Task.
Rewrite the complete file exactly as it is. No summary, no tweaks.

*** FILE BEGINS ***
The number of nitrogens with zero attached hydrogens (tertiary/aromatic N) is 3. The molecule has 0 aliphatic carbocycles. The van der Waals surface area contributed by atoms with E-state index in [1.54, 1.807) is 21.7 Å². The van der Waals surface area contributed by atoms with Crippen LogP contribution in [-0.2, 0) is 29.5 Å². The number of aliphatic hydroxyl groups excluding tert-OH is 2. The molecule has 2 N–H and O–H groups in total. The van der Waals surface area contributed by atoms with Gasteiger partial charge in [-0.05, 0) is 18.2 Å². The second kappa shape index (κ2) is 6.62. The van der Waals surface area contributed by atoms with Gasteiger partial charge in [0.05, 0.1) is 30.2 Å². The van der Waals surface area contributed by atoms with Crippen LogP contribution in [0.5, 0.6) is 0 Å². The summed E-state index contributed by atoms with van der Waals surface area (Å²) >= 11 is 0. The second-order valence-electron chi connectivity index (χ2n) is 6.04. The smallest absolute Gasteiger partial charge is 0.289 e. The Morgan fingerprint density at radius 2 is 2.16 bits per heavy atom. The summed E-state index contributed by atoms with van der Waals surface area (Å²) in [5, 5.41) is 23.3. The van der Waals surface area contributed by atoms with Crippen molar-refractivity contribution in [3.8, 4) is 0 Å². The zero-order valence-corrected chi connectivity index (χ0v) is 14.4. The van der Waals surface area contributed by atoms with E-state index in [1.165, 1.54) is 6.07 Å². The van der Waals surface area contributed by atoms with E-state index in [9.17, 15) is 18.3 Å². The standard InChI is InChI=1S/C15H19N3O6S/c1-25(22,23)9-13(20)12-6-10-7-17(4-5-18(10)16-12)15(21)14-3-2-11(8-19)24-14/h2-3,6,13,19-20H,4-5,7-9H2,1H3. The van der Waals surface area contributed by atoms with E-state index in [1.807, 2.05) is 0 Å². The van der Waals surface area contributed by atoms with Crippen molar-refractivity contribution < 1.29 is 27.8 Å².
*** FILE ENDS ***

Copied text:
The number of nitrogens with zero attached hydrogens (tertiary/aromatic N) is 3. The molecule has 0 aliphatic carbocycles. The van der Waals surface area contributed by atoms with E-state index in [1.54, 1.807) is 21.7 Å². The van der Waals surface area contributed by atoms with Crippen LogP contribution in [-0.2, 0) is 29.5 Å². The number of aliphatic hydroxyl groups excluding tert-OH is 2. The molecule has 2 N–H and O–H groups in total. The van der Waals surface area contributed by atoms with Gasteiger partial charge in [-0.05, 0) is 18.2 Å². The second kappa shape index (κ2) is 6.62. The van der Waals surface area contributed by atoms with Gasteiger partial charge in [0.05, 0.1) is 30.2 Å². The van der Waals surface area contributed by atoms with Crippen LogP contribution in [0.5, 0.6) is 0 Å². The summed E-state index contributed by atoms with van der Waals surface area (Å²) >= 11 is 0. The second-order valence-electron chi connectivity index (χ2n) is 6.04. The smallest absolute Gasteiger partial charge is 0.289 e. The Morgan fingerprint density at radius 2 is 2.16 bits per heavy atom. The summed E-state index contributed by atoms with van der Waals surface area (Å²) in [5, 5.41) is 23.3. The van der Waals surface area contributed by atoms with Crippen molar-refractivity contribution in [3.8, 4) is 0 Å². The zero-order valence-corrected chi connectivity index (χ0v) is 14.4. The van der Waals surface area contributed by atoms with E-state index in [1.165, 1.54) is 6.07 Å². The van der Waals surface area contributed by atoms with E-state index in [9.17, 15) is 18.3 Å². The standard InChI is InChI=1S/C15H19N3O6S/c1-25(22,23)9-13(20)12-6-10-7-17(4-5-18(10)16-12)15(21)14-3-2-11(8-19)24-14/h2-3,6,13,19-20H,4-5,7-9H2,1H3. The van der Waals surface area contributed by atoms with E-state index in [1.807, 2.05) is 0 Å². The van der Waals surface area contributed by atoms with Crippen molar-refractivity contribution < 1.29 is 27.8 Å².